Concluding Thoughts: The question is a profound one. Are we humans basically good, and we mess it up all the time? Or are we basically a blank slate, ready to do good or evil according to our inclination at any given moment? Or are we just rotten at the core, with a few shining moments of goodness that break through?
The Rabbis struggled—and still do—with the notion of evil. If God is good, and created humanity in the Divine Image, how is it possible for us to sin, since God does not sin? Catholicism answered that question with the notion of “original sin”, the idea that we are not born in purity but with a historical stain from as far back as Adam an Eve, which only faith can erase. But Judaism has always insisted, and indeed requires us to say each morning in our prayers that “the soul you have given me is pure, You have created it, You have formed it, and You placed it in me…” The only answer is that of free choice. That when God created humanity, God also insisted, like a good mother, that we be our own agents of choice; that we are not puppets of a great Puppeter in the sky; that we live in this world as autonomous and not automatons. The result of that free choice is that we may choose unwisely, or destructively, or horrifically. Not knowing the outcome of each and every person and society’s free choice is the price we pay for having it.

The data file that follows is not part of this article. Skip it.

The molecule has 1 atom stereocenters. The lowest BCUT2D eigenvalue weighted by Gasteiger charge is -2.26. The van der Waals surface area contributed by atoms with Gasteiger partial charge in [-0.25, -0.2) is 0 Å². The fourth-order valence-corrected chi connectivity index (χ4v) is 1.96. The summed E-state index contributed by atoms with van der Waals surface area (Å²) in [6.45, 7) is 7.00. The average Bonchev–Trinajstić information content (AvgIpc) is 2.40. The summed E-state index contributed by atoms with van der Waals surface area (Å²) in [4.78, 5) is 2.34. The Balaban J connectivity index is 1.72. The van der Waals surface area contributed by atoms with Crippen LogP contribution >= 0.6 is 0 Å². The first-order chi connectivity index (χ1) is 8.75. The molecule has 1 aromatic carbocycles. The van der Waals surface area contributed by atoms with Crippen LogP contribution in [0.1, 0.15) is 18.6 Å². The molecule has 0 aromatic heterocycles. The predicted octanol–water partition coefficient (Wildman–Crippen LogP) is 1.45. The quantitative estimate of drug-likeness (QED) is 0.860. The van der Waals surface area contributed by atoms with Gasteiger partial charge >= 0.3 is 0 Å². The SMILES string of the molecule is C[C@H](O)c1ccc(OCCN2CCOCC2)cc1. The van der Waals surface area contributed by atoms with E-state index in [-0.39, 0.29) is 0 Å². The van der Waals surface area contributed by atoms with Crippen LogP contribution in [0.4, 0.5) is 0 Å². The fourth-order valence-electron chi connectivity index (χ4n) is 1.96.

I think all three commentators come together at the end with this idea: though we are created in the Divine Image, we become detached from both that belief and from the surety that that is true of all our fellow human beings (re: the way we treat them as if they were not!) from our earliest days. The older we get, the less we retain that childhood goodness, both as individuals and as a society in general. And the paradox is, the older we get as a civilization, the more immature we seem to be as a civilization. We have to live with Rabbi Ashkenazi’s hope that as we continue to evolve we will see how our own evil inclinations rule us more clearly, and strive to be wiser.
Shabbat Shalom, Rabbi Elyse Goldstein